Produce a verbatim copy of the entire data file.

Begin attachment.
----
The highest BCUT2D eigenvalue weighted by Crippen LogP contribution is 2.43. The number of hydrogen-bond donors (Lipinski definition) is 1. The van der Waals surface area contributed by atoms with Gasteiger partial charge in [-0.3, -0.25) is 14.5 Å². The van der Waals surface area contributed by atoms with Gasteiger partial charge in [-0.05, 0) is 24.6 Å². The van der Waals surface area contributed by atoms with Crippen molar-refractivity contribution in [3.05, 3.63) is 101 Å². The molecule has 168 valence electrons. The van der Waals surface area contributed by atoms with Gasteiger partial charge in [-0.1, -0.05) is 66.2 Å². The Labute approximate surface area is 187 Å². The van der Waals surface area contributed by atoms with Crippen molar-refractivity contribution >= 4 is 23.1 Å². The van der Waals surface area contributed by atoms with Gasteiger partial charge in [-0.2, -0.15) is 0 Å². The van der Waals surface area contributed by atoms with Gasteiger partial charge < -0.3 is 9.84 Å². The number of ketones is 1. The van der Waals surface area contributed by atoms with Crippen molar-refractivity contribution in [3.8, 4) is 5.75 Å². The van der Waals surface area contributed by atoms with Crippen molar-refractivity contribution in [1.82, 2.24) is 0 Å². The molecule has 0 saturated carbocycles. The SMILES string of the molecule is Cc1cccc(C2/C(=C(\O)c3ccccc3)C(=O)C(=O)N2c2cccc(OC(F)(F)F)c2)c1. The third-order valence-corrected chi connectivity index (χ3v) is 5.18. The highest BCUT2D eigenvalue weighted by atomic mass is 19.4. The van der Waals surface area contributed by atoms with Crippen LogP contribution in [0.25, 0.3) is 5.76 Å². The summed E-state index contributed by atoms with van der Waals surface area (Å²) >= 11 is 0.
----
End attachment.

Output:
The highest BCUT2D eigenvalue weighted by Crippen LogP contribution is 2.43. The number of hydrogen-bond donors (Lipinski definition) is 1. The van der Waals surface area contributed by atoms with Gasteiger partial charge in [-0.3, -0.25) is 14.5 Å². The van der Waals surface area contributed by atoms with Gasteiger partial charge in [-0.05, 0) is 24.6 Å². The van der Waals surface area contributed by atoms with Crippen molar-refractivity contribution in [3.05, 3.63) is 101 Å². The molecule has 168 valence electrons. The van der Waals surface area contributed by atoms with Gasteiger partial charge in [-0.1, -0.05) is 66.2 Å². The Labute approximate surface area is 187 Å². The van der Waals surface area contributed by atoms with Crippen molar-refractivity contribution >= 4 is 23.1 Å². The van der Waals surface area contributed by atoms with Gasteiger partial charge in [-0.2, -0.15) is 0 Å². The van der Waals surface area contributed by atoms with Gasteiger partial charge < -0.3 is 9.84 Å². The number of ketones is 1. The van der Waals surface area contributed by atoms with Crippen molar-refractivity contribution in [3.8, 4) is 5.75 Å². The van der Waals surface area contributed by atoms with Crippen molar-refractivity contribution in [1.82, 2.24) is 0 Å². The molecule has 0 saturated carbocycles. The SMILES string of the molecule is Cc1cccc(C2/C(=C(\O)c3ccccc3)C(=O)C(=O)N2c2cccc(OC(F)(F)F)c2)c1. The third-order valence-corrected chi connectivity index (χ3v) is 5.18. The highest BCUT2D eigenvalue weighted by atomic mass is 19.4. The van der Waals surface area contributed by atoms with Crippen LogP contribution in [0.25, 0.3) is 5.76 Å². The summed E-state index contributed by atoms with van der Waals surface area (Å²) >= 11 is 0.